When feeding, the larvae often secure two leaves slightly together with silk, forming a shelter but not entirely hiding the larvae. The first lot of larvae I reared, bred from eggs or captured between their leaf-shelters on the food-plants (where they occasionally seem to remain all day) arrived safely at full growth, ready to pupate, when though much distended they seemed soft and flabby, and burst at the lightest touch ; perhaps from the lack of ants to suck away superfluous juices; they all died, as I had kept no ants with them. But later I discovered larvae actually inside the nests of the ants, as well as pupae, and thereafter kept ants with the larvae, which were successfully reared. They are, however, liable to a fungoid growth which kills many, especially in the dry season, where the larval stage lasts a long time and the larvae feed very slowly.
Apparently only one species of ant attends on the larvae, at least in this district ; small, and very dark red in colour, almost brown ; but all three plants mentioned before swarmwith several kinds of ants, and are attractive to many other creatures, notably spiders. During the day the larvae either remain in their leaf-shelters, as observed before, or more frequently in the ant-nests ; especially in the latter, it would appear, in the dry season, when in January and February there is often much really cold weather. Some of these ant-nests are a fair size, but most of them very small ; often made of one leaf with the edges turned up and roofed over with felted material ; or two or three leaves are employed. Very often a succession of small nests encircle a slender branch, especially at the junctions of twigs; or they envelop a stalk and leaf or berry of the mistletoe–each little nest containing some aphides and ants, and occasionally a larva or two larvae of Spindasis. The ant-nests are built of masticated vegetable matter, rather like the "paper" of a wasps' nest, but the material is much thicker and coarser. The ants seem to make use of anything handy, however, as my attention was once drawn to the peculiar blue tint of some nests ; but an old blue rag torn from some coolie's raiment was hanging close by in the shrub, which had been chewed up and used in the construction of the nests.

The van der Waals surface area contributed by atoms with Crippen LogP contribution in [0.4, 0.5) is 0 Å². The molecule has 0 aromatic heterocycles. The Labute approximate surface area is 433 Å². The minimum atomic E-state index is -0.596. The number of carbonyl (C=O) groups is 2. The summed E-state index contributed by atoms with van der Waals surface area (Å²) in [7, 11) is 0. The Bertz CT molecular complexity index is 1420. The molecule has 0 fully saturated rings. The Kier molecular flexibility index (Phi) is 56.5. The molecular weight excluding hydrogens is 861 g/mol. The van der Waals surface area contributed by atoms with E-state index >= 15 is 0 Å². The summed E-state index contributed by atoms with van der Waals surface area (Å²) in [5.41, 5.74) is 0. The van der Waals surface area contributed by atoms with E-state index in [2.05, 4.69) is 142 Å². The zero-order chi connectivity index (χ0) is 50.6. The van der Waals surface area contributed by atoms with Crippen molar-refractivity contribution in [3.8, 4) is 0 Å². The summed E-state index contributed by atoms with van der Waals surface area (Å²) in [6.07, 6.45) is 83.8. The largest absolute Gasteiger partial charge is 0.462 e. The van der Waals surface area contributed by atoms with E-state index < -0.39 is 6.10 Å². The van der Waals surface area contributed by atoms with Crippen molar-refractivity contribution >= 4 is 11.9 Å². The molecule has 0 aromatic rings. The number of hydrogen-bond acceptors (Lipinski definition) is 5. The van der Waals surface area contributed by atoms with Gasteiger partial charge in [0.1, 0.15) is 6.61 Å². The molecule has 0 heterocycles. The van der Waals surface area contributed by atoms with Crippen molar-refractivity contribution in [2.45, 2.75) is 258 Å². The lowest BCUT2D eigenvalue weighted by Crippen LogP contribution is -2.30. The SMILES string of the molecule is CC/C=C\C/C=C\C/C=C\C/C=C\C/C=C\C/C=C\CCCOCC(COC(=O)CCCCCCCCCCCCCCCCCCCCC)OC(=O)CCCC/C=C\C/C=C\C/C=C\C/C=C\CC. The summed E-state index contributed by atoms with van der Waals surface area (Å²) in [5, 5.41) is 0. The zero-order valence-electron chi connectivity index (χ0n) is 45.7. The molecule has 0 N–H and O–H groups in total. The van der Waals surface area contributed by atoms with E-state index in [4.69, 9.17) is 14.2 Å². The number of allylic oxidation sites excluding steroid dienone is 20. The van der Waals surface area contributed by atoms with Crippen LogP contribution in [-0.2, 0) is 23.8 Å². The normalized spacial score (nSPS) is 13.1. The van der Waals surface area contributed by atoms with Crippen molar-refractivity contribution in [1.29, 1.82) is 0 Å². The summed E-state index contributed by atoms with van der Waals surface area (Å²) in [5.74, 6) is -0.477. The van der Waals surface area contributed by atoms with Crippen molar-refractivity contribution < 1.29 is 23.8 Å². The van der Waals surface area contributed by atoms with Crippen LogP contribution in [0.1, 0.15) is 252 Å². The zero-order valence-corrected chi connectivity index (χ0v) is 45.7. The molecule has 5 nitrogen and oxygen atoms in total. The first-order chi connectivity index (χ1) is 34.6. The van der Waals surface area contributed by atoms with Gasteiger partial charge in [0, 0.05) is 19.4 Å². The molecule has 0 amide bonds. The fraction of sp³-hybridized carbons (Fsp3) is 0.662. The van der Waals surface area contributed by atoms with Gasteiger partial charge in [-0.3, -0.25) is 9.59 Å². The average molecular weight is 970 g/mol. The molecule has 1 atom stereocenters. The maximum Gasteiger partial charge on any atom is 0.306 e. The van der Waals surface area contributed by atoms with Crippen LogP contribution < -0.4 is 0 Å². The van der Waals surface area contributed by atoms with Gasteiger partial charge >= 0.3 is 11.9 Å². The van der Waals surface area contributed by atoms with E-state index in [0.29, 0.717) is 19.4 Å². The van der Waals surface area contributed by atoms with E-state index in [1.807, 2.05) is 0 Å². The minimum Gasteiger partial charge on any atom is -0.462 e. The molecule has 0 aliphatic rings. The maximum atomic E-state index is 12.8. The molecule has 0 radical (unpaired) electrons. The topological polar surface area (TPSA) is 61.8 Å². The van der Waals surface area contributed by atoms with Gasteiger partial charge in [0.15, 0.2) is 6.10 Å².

The larvae issue forth from their shelters at night to feed, and are constantly attended by some of the ants, who often stand on the back of a larva, apparently caressing it with their antennae, and seeming to extract some juice from between the joints of the chitinous shields and the soft parts of the body ; but chiefly they excite or irritate the larva by touching the tubulures with antennae and fore-legs, till the larva puts forth the filaments from the tubes, and the ants then seem to lick up some moisture left by the filaments on the edges of the openings.** The larva can extrude the filaments either together or in- dependently. Just before pupation the ants seem to tap the larva almost continuously, and the latter puts forth the filaments frequently and withdraws them more slowly than usual. The ants often crowd on the larva when the latter is feeding, and it is rarely left unattended for more than a few moments, even proceeding to its feeding-ground and returning home with ants on its back.